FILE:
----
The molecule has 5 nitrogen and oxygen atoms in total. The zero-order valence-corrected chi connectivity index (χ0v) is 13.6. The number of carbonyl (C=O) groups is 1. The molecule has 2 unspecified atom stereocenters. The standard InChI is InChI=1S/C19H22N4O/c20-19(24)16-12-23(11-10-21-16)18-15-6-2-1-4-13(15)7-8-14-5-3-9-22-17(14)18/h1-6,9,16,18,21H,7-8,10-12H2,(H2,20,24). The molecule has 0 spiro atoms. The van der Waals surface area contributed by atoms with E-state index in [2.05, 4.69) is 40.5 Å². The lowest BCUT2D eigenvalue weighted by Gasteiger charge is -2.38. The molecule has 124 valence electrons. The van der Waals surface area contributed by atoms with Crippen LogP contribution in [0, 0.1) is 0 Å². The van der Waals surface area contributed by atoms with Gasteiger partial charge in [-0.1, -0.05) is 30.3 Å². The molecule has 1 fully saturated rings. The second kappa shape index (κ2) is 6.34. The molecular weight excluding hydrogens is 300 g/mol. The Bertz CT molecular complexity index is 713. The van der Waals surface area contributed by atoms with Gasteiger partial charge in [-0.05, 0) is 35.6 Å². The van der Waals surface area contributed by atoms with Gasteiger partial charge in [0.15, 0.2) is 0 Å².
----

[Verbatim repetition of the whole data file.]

The molecule has 5 nitrogen and oxygen atoms in total. The zero-order valence-corrected chi connectivity index (χ0v) is 13.6. The number of carbonyl (C=O) groups is 1. The molecule has 2 unspecified atom stereocenters. The standard InChI is InChI=1S/C19H22N4O/c20-19(24)16-12-23(11-10-21-16)18-15-6-2-1-4-13(15)7-8-14-5-3-9-22-17(14)18/h1-6,9,16,18,21H,7-8,10-12H2,(H2,20,24). The molecule has 0 spiro atoms. The van der Waals surface area contributed by atoms with E-state index in [2.05, 4.69) is 40.5 Å². The lowest BCUT2D eigenvalue weighted by Gasteiger charge is -2.38. The molecule has 124 valence electrons. The van der Waals surface area contributed by atoms with Crippen LogP contribution in [0, 0.1) is 0 Å². The van der Waals surface area contributed by atoms with Gasteiger partial charge in [-0.1, -0.05) is 30.3 Å². The molecule has 1 fully saturated rings. The second kappa shape index (κ2) is 6.34. The molecular weight excluding hydrogens is 300 g/mol. The Bertz CT molecular complexity index is 713. The van der Waals surface area contributed by atoms with Gasteiger partial charge in [-0.05, 0) is 35.6 Å². The van der Waals surface area contributed by atoms with Gasteiger partial charge in [0.15, 0.2) is 0 Å².